Yamasato: We have established artists such as Ernie Cruz Jr. and Ryan Gonzales of Alea, as well as up-andcomers like Yoza and Candy Diaz.

MN: So, are you enjoying yourself?

Yamasato: Oh, yeah. No one is making money around here; everyone’s volunteering his time and doing it for the artists. Really, this is what we do for fun.


Listen up, amateur musicians: July 15 is a date to mark down on your digital or refrigerator-hanging calendars. That’s the day when entries are due for two upcoming contests the 27th annual Ka Himeni Ana competition and the third annual Kani Ka Pila Grille Talent Search. The former event seeks Hawaiian music groups performing acoustic compositions in nahenahe style, while the latter competition desires both solo and group acts from any music genre. Six cash prizes ranging from $200 to $1,200 will be awarded to Ka Himeni Ana winners, while a one-month paid contract with Kani Ka Pila and studio time at Honolulu Community College’s Mike Curb MELE Studios go to the victors in “Talent Search” ...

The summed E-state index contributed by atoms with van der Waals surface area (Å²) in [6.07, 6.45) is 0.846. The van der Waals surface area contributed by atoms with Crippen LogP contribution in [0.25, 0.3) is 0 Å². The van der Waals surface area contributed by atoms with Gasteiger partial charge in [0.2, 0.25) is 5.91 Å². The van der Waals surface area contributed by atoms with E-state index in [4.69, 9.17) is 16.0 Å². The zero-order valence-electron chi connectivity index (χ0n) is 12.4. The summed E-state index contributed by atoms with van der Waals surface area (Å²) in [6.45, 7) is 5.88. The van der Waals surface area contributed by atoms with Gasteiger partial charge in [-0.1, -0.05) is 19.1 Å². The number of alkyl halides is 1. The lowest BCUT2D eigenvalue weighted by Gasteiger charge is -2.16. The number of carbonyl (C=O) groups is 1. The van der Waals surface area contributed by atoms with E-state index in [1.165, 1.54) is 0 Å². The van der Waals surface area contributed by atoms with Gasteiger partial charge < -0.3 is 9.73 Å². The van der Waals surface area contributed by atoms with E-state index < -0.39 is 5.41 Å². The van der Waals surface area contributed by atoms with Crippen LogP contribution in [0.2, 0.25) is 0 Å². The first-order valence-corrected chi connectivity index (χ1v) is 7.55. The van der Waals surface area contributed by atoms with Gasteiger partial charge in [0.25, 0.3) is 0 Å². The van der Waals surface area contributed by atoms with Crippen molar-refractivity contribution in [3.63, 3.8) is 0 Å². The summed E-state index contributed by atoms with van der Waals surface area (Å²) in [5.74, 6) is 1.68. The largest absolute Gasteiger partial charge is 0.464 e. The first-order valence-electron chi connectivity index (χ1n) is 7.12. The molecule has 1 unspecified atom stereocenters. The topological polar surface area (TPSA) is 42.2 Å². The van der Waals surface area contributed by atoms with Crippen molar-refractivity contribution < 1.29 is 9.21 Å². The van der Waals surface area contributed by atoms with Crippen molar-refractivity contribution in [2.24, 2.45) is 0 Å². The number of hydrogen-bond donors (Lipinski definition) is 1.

A congratulatory note goes out from this “Led Head” to ukulele and slack-key guitarist Ledward Kaapana, who has been named an NEA National Heritage Fellowship recipient. Along with taking home the nation’s highest honor in the folk and traditional arts, Uncle Ledward gets a not-too-shabby $25,000 check. Here’s hoping for many more years of music from the former Hui Ohana and I Kona band member, who helped make it cool to pick up an ukulele or guitar and “jus’ press” ...

Finally, vintage Kailua bands will reunite this weekend at Bob’s Sports Bar on Hamakua Drive, with an even bigger get-together planned for next summer. Check out 1970s teenage-heartthrob bands Stryder, Pinkerton’s, Cooper’s Still, Woodrose and more Sunday from 5 to 9 p.m. The buzz is that a CD featuring the bands’ music will be out in time for the party.